The first measurable, widespread snow is expected in California’s Sierra Nevada Wednesday into Thursday, with a cold storm from the Gulf of Alaska poised to sweep the Golden State, according to the National Weather Service. There’s another chance for snow later in the week as well.
A few months ago drought had so choked the Colorado River – San Diego’s main water resource – that the federal government was ready to enforce significant major water restrictions on the seven states that drink from it.
But it has snowed and rained so much since January, tempers have cooled as the drought has been more or less quenched, at least for now.
California water officials reported on Monday that preliminary data showed the water contained in the state’s April snowpack is near historic levels.
Officials previewed the results after a morning measurement south of Lake Tahoe, where the snowpack exceeded 10.5 feet deep at one of California’s 260 snow measurement locations.
The winter of 2022-23 will go into the meteorological record books for one of the heaviest – if not, the heaviest – precipitation ever experienced in California.
California has been buffeted for more than two months by a seemingly nonstop series of storms rolling in from the Pacific, soaking virtually every corner of the state. Their most unusual aspect has been the huge snowfall in Southern California mountains, where hundreds of people remain trapped in resort communities.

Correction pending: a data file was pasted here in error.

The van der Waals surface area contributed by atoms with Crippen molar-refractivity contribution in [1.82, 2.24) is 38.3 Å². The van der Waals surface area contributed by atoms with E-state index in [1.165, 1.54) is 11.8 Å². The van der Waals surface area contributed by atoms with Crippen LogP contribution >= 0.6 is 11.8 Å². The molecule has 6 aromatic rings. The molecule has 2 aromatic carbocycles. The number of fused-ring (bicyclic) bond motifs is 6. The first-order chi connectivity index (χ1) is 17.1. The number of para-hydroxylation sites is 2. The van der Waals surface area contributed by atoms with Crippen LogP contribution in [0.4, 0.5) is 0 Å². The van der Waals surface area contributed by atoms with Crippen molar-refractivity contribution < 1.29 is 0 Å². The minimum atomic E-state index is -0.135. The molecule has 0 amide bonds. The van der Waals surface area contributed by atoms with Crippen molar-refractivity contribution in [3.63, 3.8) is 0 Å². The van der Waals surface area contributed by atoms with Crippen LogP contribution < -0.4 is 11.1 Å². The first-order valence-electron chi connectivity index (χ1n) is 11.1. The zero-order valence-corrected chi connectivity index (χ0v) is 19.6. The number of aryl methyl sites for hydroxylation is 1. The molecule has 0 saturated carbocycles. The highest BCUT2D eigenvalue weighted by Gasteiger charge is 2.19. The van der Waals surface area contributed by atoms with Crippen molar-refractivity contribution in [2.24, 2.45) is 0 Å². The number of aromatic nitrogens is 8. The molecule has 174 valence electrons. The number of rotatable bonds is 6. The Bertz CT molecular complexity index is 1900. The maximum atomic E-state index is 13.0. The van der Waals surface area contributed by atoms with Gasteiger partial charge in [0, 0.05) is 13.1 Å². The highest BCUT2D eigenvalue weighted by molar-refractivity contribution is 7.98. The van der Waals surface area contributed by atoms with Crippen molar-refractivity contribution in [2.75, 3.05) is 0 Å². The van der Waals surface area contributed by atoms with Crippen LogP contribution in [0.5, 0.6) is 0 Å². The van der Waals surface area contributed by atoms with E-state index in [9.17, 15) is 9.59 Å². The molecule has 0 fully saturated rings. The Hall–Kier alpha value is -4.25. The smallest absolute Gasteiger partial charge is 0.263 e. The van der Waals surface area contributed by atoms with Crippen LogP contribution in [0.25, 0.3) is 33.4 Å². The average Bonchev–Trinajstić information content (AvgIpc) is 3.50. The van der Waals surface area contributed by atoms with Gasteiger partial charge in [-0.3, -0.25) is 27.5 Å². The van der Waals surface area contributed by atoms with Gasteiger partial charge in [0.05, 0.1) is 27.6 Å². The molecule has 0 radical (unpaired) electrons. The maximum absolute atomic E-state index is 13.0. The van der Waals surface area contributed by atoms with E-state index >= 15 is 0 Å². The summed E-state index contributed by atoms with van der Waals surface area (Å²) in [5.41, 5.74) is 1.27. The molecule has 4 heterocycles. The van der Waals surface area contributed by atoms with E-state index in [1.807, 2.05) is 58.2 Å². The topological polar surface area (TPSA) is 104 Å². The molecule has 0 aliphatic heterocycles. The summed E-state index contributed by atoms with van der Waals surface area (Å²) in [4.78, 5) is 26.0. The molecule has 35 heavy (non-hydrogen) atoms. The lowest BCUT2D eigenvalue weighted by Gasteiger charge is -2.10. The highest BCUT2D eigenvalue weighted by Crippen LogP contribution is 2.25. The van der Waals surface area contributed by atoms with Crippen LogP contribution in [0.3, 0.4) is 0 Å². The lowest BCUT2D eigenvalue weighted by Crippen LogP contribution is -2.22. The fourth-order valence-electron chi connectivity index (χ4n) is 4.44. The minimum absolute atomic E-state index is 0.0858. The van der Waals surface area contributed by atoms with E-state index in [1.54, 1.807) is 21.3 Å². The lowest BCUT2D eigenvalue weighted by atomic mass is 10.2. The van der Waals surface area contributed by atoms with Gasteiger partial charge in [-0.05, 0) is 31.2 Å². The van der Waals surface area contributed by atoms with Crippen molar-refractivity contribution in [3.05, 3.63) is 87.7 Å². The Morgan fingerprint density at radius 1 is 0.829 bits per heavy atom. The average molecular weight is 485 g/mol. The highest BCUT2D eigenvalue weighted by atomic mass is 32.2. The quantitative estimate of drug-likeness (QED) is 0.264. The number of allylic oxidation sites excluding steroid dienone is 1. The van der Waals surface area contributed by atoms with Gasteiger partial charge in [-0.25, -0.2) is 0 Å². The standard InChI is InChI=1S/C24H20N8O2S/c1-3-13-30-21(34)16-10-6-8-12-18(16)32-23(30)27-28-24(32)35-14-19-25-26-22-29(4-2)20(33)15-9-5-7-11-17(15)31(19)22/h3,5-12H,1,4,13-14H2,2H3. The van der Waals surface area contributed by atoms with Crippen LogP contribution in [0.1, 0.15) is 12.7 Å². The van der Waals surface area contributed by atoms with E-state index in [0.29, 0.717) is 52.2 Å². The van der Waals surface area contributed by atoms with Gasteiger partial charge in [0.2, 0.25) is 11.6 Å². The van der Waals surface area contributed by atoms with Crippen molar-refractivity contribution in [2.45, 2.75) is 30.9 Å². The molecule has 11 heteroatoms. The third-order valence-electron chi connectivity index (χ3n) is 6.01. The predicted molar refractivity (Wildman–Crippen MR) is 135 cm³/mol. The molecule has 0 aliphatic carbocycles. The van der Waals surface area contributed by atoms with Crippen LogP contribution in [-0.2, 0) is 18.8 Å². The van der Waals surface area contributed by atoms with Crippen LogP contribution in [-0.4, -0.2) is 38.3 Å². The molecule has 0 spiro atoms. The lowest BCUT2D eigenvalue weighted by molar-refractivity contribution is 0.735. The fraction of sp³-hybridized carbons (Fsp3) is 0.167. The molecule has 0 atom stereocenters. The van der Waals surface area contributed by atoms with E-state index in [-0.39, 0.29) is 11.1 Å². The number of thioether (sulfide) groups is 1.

For decades, Californians have depended on the reliable appearance of spring and summer snowmelt to provide nearly a third of the state’s supply of water. But as the state gets drier, and as wildfires climb to ever-higher elevations, that precious snow is melting faster and earlier than in years past — even in the middle of winter.
The first week of February brought only modest amounts of rain and snow but despite that, California’s snowpack and many of the state’s largest reservoirs are in good shape.
According to data tracked by California’s Department of Water Resources, the statewide snowpack is at 135% of the average peak. Typically the snowpack peaks in late March to early April.
The recent storm that brought wet weather to the Bay Area last week dumped an “impressive” amount of snow on the Sierra Nevada for the month of April, said the National Weather Service.
The storm dumped 31.1 inches of snow, increasing April’s snowfall total to 76 inches — “almost double what we received January through March,” the UC Berkeley Central Sierra Snow Lab tweeted Friday.
Last Friday’s report that California’s snowpack is just 38% of normal underscores the importance for Tulare County to not only take the drought more seriously, but to brace for drier winters to become the rule rather than the exception.
Two Tulare County irrigation water agencies aren’t waiting around to see how the state will cope with the current and future drought and are taking steps to secure more water storage in the Kaweah Subbasin. Tulare Irrigation District (TID) and Consolidated Peoples Ditch Company (CPDC) purchased 260 acres in December 2020 near McKay Point, where the Kaweah River forks into the Lower Kaweah and St. John’s rivers near Lemon Cove, to build a reservoir capable of storing 8,000 acre feet of water.
California’s winter snowpack is suffering after the state saw historically dry weather in January and February, and March is headed down the same track. An early spring heat wave this week brought record-breaking temperatures that accelerated snowmelt. On Friday, the snowpack — which historically has provided about a third of the state’s water supply — stood at 46% of its average for this time of year.